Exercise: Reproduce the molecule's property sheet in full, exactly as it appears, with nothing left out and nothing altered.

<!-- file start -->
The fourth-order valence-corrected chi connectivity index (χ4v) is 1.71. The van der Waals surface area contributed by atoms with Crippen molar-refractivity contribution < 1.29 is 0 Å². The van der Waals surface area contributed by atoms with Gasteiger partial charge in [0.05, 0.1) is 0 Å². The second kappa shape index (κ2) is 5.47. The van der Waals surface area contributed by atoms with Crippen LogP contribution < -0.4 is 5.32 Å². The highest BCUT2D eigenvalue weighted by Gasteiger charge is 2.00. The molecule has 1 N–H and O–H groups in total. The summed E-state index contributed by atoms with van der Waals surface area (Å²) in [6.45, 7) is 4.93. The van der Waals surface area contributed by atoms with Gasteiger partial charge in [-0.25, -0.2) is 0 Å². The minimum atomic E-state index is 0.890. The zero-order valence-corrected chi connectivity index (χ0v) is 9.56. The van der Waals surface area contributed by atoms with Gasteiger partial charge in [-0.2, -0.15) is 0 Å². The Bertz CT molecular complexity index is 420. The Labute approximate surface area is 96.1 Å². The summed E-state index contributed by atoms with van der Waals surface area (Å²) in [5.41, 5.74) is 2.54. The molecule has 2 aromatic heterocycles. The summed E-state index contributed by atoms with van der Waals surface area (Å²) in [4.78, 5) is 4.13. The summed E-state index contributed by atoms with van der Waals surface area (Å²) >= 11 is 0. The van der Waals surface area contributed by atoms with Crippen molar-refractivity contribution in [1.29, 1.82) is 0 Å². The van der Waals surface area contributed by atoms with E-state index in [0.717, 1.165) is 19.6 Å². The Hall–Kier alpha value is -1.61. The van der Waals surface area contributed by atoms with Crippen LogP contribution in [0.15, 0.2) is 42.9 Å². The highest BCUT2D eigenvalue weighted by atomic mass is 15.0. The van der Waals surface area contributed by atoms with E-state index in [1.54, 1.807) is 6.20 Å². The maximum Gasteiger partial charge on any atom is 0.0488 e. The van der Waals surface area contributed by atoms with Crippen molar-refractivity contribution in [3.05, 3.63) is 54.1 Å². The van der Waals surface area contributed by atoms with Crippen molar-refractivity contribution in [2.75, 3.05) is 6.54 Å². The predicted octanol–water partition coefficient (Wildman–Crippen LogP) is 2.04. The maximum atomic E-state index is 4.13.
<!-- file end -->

The fourth-order valence-corrected chi connectivity index (χ4v) is 1.71. The van der Waals surface area contributed by atoms with Crippen molar-refractivity contribution < 1.29 is 0 Å². The van der Waals surface area contributed by atoms with Gasteiger partial charge in [0.05, 0.1) is 0 Å². The second kappa shape index (κ2) is 5.47. The van der Waals surface area contributed by atoms with Crippen LogP contribution < -0.4 is 5.32 Å². The highest BCUT2D eigenvalue weighted by Gasteiger charge is 2.00. The molecule has 1 N–H and O–H groups in total. The summed E-state index contributed by atoms with van der Waals surface area (Å²) in [6.45, 7) is 4.93. The van der Waals surface area contributed by atoms with Gasteiger partial charge in [-0.25, -0.2) is 0 Å². The minimum atomic E-state index is 0.890. The zero-order valence-corrected chi connectivity index (χ0v) is 9.56. The van der Waals surface area contributed by atoms with Gasteiger partial charge in [-0.2, -0.15) is 0 Å². The Bertz CT molecular complexity index is 420. The Labute approximate surface area is 96.1 Å². The summed E-state index contributed by atoms with van der Waals surface area (Å²) in [5.41, 5.74) is 2.54. The molecule has 2 aromatic heterocycles. The summed E-state index contributed by atoms with van der Waals surface area (Å²) in [4.78, 5) is 4.13. The summed E-state index contributed by atoms with van der Waals surface area (Å²) >= 11 is 0. The van der Waals surface area contributed by atoms with Crippen molar-refractivity contribution in [1.29, 1.82) is 0 Å². The van der Waals surface area contributed by atoms with E-state index in [0.717, 1.165) is 19.6 Å². The Hall–Kier alpha value is -1.61. The van der Waals surface area contributed by atoms with Crippen LogP contribution in [0.15, 0.2) is 42.9 Å². The highest BCUT2D eigenvalue weighted by atomic mass is 15.0. The van der Waals surface area contributed by atoms with E-state index in [1.54, 1.807) is 6.20 Å². The maximum Gasteiger partial charge on any atom is 0.0488 e. The van der Waals surface area contributed by atoms with Crippen molar-refractivity contribution in [3.05, 3.63) is 54.1 Å². The van der Waals surface area contributed by atoms with Crippen molar-refractivity contribution in [2.75, 3.05) is 6.54 Å². The predicted octanol–water partition coefficient (Wildman–Crippen LogP) is 2.04. The maximum atomic E-state index is 4.13.